British HIV Association guidelines on the management of opportunistic infection in people living with HIV:
The clinical management of Candidiasis 2019
Advances in the treatment of HIV infection with antiretroviral therapy have led to dramatic reductions in opportunistic infections and death. However, late presentation of HIV remains a problem and is a significant contributory cause of death in people living with HIV in the UK. Individuals who are lost to follow-up or who are not able to adhere to antiretroviral therapy long term can also present with opportunistic infection. In addition, an increasing number of people living with HIV are receiving immunosuppressive medications that can alter susceptibility to opportunistic infection for reasons other than direct HIV replication.
The aim of the opportunistic infection guidelines is to help physicians investigate and manage people living with HIV with, or suspected of having, an opportunistic infection. They are primarily intended to guide practice in the UK and related healthcare systems.
The previous BHIVA/BIA guidelines for the treatment of opportunistic infection 2011 are being updated chapter by chapter using the same general methodology; this chapter provides guidance on the clinical management of candidiasis.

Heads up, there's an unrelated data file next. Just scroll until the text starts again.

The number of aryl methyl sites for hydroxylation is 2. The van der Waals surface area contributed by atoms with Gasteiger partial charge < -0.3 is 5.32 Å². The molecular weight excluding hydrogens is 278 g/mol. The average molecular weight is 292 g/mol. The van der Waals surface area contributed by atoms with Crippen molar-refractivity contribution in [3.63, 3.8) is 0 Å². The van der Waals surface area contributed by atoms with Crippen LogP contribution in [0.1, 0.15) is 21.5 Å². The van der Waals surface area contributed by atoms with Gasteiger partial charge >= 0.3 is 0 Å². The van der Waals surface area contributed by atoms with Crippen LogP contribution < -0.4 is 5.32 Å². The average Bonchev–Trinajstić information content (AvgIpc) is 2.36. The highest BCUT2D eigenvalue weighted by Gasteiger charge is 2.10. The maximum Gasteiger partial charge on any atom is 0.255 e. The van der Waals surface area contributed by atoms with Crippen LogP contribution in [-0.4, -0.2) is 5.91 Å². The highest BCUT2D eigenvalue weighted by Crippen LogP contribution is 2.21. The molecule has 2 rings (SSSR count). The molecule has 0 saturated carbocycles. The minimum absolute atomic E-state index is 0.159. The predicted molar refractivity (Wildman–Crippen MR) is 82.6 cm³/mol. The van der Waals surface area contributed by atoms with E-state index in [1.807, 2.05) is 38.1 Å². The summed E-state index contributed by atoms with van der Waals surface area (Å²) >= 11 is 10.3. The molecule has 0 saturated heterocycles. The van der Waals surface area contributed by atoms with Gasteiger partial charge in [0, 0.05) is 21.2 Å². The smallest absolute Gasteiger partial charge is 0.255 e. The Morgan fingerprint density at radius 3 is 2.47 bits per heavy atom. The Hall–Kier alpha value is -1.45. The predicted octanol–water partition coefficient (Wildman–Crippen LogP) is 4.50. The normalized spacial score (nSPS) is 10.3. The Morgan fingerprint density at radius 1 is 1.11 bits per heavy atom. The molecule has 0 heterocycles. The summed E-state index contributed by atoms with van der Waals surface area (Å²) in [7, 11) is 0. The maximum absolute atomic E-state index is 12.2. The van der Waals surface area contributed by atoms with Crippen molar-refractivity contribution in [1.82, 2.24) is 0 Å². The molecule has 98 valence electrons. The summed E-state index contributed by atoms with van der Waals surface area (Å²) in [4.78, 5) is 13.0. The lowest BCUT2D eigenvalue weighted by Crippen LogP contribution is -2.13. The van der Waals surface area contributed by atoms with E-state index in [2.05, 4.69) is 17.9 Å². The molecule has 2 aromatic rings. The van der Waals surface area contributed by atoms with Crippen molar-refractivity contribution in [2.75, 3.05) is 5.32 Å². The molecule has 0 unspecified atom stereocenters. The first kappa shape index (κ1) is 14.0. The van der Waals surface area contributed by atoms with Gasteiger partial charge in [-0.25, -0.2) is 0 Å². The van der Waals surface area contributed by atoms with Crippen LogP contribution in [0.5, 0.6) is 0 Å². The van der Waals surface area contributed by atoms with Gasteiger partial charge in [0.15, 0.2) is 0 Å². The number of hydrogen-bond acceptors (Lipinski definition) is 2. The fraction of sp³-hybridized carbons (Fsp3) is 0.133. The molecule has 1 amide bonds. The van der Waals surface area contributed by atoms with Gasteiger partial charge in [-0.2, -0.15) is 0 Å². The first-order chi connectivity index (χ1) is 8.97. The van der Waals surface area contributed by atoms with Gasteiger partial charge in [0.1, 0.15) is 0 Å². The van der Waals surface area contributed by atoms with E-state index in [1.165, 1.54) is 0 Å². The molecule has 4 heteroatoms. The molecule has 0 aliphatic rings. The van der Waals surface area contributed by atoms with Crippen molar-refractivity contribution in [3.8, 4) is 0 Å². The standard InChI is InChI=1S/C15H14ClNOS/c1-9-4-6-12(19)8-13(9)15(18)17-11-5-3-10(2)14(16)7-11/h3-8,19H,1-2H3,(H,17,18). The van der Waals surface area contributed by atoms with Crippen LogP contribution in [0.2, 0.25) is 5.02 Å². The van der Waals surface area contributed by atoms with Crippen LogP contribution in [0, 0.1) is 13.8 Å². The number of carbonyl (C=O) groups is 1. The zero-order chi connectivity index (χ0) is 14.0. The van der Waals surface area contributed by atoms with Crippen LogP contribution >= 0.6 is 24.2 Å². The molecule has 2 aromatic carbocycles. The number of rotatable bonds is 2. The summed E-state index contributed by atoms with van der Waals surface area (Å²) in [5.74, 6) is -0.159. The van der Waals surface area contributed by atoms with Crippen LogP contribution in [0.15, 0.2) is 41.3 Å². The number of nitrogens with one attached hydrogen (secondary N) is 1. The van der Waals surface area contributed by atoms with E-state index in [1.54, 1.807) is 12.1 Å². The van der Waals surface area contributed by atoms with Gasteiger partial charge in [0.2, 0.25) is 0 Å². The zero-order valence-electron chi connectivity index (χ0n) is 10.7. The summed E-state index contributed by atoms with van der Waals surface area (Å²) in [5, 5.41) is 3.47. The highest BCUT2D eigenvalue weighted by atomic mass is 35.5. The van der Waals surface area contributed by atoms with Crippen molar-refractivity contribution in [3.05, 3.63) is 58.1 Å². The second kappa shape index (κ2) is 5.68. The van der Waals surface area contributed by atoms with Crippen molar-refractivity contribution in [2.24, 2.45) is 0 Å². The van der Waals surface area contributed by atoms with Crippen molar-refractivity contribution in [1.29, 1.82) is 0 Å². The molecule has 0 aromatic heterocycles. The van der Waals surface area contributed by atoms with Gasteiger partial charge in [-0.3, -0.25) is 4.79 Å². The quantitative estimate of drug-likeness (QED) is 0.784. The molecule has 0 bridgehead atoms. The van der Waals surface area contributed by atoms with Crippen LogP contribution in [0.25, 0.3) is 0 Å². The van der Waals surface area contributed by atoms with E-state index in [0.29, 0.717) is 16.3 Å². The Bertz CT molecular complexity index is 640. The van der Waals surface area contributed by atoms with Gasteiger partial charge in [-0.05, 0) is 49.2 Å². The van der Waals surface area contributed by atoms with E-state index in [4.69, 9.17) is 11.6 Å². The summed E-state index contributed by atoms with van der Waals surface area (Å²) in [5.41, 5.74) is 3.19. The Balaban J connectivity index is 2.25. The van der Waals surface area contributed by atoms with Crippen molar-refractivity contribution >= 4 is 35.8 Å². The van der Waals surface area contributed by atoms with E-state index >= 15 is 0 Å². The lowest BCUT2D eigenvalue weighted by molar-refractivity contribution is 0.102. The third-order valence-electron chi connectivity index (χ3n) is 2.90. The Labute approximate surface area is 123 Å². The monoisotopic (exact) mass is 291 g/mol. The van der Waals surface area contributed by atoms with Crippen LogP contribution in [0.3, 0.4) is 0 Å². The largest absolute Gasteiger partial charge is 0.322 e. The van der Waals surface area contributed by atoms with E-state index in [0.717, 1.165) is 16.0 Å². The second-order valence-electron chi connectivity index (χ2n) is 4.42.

Public consultation comments
The comments received during the public consultation can be found below. All comments were reviewed and discussed, and the guidelines amended where appropriate.
Please note: The non-technical summary is less detailed than the full guideline and if you are reading this because it is relevant to your own healthcare, please do discuss any concerns or questions with your healthcare professionals.
Declaration of interests
Writing group members
DH Dockrell, University of Edinburgh and Regional Infectious Diseases Unit, NHS Lothian Infection Service, Edinburgh, UK
D O’Shea, University of Edinburgh and Regional Infectious Diseases Unit, NHS Lothian Infection Service, Edinburgh, UK
JD Cartledge, Mortimer Market Centre, London, UK
AR Freedman, Cardiff University School of Medicine, Cardiff, UK